mad in pursuit memoir notebook

DISPATCHED FROM THE intersection of yesterday and forever

Me and my dadFriday, 10.6.05 Eulogy for Walter T. Price

(continuation of thoughts from 9.30.05)

I'm not known for my oratory. I'm not one who makes the toasts at celebrations. I hang back and let others hold the floor. But I've always known that I would speak at my father's funeral. A grown-up moment. A necessary declaration. A statement -- that his oldest child could stand up and pay tribute to a good man.

And once I committed myself to a eulogy, it gave me my own task, something to focus on that would keep me from dissolving.

But I wasn't that interested in summarizing my dad's life -- that felt like a project I wasn't prepared for. Luckily, my brother-in-law Tom was already busy doing that kind of summing-up eulogy. His was the framework for "The Legend of Curly Price."

Mine would be simpler -- less fact than feeling, less summary than homily. I guess both eulogies are about mythmaking: what is it about our lives that will finally be remembered in family lore?

People ask how you manage to speak at such times of sorrow. My brother-in-law Bob gave me some good advice: practice till you done all your crying in private. I did that -- but I practiced in front of Jim, which I knew would be more emotional than talking to myself.

During the Mass -- as I anticipated going "on stage" -- I stood tall (as my dad always told me to) and concentrated on full deep breaths. I'm not much of a church singer, but I sang out loud. This made sure my voice was still working and not strangled in my throat. Standing there -- breathing, singing -- I decided that "voice" was what my father had found in his life -- from the boy who pretended to announce ballgames on the radio to the youth, who sang duets with my mother, to the career in sales, to the long pleasant retirement "holding court" with family, friends, and captivated strangers. "Uncle Curly" found his voice and now I would --


(spoken at the end of Mass, 9.26.05)

Last Christmas I came running home because my family thought that Dad was going to die. It seemed inevitable. And yet by the time Jim and I got to town, Walter had taken his u-turn at the Pearly Gates -- and possibly struck a deal with St. Peter. If you're the kind of person who believes that everything has a purpose, you have to ask yourself what unfinished business Walter had with the world.

It was a busy few months.

With enormous pride, he saw two grandchildren Molly and Trey start college.

Celebrated Sam getting into St. Louis U. High.

Celebrated Patrick's circus act in San Francisco.

Made sure Brendan got rid of his crutches.

And welcomed his first great-grandchild Gabrielle.

And it was clear to me, after the Price family picnic last week, that he was passing the torch to his brother Pat for the role of family patriarch.

He was so proud of everyone.

But he also gave us an important lesson in those last nine months. Maybe he wasn't aware of it -- maybe it was St. Peter's side of his Christmas bargain.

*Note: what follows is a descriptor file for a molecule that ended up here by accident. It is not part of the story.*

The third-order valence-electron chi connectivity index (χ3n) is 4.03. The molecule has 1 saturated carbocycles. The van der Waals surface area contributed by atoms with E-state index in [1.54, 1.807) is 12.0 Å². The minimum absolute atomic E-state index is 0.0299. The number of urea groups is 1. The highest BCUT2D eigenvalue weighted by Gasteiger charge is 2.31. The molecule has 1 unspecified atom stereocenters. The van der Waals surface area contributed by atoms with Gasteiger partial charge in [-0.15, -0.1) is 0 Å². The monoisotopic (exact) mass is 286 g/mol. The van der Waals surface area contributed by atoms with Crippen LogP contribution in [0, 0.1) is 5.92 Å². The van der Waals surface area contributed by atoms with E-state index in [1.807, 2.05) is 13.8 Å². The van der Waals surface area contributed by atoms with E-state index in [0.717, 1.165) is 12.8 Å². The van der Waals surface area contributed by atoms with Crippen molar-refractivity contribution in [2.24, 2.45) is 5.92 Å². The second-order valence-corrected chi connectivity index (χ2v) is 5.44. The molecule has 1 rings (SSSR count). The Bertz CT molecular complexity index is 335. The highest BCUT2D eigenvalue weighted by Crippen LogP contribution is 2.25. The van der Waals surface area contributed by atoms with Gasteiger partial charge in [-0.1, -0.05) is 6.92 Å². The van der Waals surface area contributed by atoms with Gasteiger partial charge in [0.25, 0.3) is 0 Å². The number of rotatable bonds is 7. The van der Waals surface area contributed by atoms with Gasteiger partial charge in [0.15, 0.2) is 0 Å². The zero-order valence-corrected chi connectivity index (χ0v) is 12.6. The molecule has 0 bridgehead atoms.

I'm thinking of it as the lesson of small steps.

Nine months ago Walter was miserable and debilitated, incapable of any self-care, unable to take a single step on his own.

And yet somehow he found the strength to rev up his engines again. Despite weakness and pain he got up and walked. Inch by inch. First with a team of helpers. Then with a walker. And finally he was able to toddle around again on his own power. In nine months, he went from helpless to mobile, from drinking out of a sippy cup to resuming his nightly toddy with my mother. A journey of small steps.


You know, I stand in awe of the people capable of monumental achievement -- Nobel Prize winners, Founding Fathers, architects of Renaissance cathedrals. Neil Armstrong could take one small step on the moon and proclaim that it was on behalf of all humanity. But for most of us in this life, one small step is simply one small step.

We get out of bed, we go to work, and we shuffle our way, step by step, through all of life's obligations. We love our sluggers and our movie stars and our scientists, but our true role models are the everyday heroes -- the guys like my dad.

He took care of his work, took care of his family, day by day, step by step. Too often we forget that everyday heroes need just as much courage as 4-star generals. We forget -- or maybe we know too well, but won't admit -- that even small steps carry the risk of falling.

In the last nine months he drove that point home -- his last gift to us.

It's ironic that Walter should finally meet his maker tackling a set of stairs. But isn't that the final lesson? He was afraid of falling, but he tried it anyway.

Nine months ago it looked like Walter was going to quit the game, but instead he died on the field of play -- in the game. He toughed it out.

All of us are afraid of our next small steps, but his final message to us is --

Take your next step, set out on your journey, take aim for your goal -- or die trying.

My everyday hero.

My memories of him>>>